Thu, Apr 11, 2013
Colorado Springs Hosting 29th National Space Symposium
Aerospace leaders from across the nation and around the world are in Colorado Springs this week at the 29th National Space Symposium to discuss the future of space. This collaboration is most apparent in Colorado, which claims "first in the nation" status for its concentration of private aerospace employees and which has seen a remarkable 19.3 percent increase in its aerospace economy over the last decade.
Since last year, ULA, the preferred company to send government satellites into space, has worked with NASA to update the design of its Atlas V rocket in order to carry humans into space. Already, the Atlas V is scheduled to launch Sierra Nevada Corporation's (SNC) Dream Chaser (pictured in artist's rendering), an orbital space vehicle that is one of three remaining competitors in NASA's Commercial Crew Integrated Capability Program. Just this year, SNC, which has been working closely with the University of Colorado at Boulder, announced a partnership with Lockheed Martin Space Systems to work with SNC on NASA's Certification Products Contract and to manufacture the next Dream Chaser composite structure. SNC also has several other Colorado organizations who have participated in this program. "The Dream Chaser program is a major element of our Colorado operation and our success has been driven by the significant help we have received from our teammates," said Mark Sirangelo, head of Sierra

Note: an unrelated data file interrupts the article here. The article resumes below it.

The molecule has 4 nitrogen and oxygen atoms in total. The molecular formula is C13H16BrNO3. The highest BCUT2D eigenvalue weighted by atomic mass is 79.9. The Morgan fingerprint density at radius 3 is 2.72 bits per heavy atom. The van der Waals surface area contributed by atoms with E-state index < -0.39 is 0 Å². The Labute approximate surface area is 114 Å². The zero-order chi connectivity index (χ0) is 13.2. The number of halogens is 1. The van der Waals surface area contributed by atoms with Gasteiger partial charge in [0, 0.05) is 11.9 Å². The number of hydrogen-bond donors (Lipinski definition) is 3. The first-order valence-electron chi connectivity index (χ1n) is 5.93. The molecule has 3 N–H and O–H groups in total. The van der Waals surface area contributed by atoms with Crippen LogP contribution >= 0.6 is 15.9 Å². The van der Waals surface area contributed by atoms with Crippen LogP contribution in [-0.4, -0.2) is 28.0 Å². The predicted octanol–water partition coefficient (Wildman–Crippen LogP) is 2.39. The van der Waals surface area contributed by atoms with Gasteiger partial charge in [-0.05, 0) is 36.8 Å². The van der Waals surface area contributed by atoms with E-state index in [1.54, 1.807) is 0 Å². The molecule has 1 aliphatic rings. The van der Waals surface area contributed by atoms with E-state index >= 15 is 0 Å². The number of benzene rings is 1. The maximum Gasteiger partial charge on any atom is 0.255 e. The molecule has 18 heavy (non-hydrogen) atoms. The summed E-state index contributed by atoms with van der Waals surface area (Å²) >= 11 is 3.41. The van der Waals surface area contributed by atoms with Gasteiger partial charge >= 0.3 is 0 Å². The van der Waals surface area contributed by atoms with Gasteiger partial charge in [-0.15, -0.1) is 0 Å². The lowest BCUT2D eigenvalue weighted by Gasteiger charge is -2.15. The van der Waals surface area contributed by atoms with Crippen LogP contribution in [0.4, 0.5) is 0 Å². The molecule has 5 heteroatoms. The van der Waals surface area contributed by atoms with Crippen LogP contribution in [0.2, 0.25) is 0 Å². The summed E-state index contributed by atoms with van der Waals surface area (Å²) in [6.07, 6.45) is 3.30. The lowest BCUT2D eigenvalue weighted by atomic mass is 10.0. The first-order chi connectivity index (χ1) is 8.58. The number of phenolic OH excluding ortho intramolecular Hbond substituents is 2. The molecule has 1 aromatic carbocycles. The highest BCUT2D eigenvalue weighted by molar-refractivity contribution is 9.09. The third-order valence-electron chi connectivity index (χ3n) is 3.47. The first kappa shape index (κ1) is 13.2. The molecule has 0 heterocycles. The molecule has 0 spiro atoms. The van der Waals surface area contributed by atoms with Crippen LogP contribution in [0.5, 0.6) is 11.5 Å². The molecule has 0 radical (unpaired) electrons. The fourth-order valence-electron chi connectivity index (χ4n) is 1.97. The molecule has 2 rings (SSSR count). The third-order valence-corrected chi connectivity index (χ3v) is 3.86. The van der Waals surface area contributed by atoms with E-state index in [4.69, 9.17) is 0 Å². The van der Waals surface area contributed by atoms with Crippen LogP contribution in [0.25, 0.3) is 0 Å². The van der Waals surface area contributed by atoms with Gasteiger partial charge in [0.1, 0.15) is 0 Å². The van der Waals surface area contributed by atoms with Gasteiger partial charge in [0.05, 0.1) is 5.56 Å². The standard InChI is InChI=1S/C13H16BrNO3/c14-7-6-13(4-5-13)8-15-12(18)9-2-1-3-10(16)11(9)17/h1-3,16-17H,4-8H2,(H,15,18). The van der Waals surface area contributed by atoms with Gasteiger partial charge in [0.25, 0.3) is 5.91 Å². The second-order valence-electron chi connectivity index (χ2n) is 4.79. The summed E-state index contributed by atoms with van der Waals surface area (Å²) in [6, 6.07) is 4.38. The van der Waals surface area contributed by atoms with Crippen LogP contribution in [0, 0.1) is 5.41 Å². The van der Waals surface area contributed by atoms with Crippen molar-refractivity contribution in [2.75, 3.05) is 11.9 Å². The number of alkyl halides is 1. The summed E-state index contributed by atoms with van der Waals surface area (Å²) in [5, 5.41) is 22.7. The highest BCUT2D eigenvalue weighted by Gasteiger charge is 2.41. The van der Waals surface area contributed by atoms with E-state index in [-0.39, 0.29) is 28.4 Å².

Nevada Corporation's Space Systems. "We believe that creating innovative partnerships between industry, government, and universities is the way that future space advances will be made."
Not only is Lockheed Martin working with SNC, but the company is also the prime contractor to NASA for the Orion Multi-Purpose Crew Vehicle, the nation's first interplanetary spacecraft designed to carry astronauts beyond low Earth orbit on long-duration, deep-space missions. ULA will launch the Orion flight test in the fall 2014 abroad its Delta IV rocket. "These types of partnerships and programs are critical to ensuring the successes of the nation's future missions to space," Clark said.
Even as the national government works to remedy its budget deficit, Colorado state officials are working with the FAA to designate a spaceport in the state, which will expand its competitiveness by developing new opportunities in commercial space transportation, research, and development. Colorado has also been extremely proactive in pursuing an FAA-approved unmanned aircraft systems test site.
The symposium wraps up Thursday.
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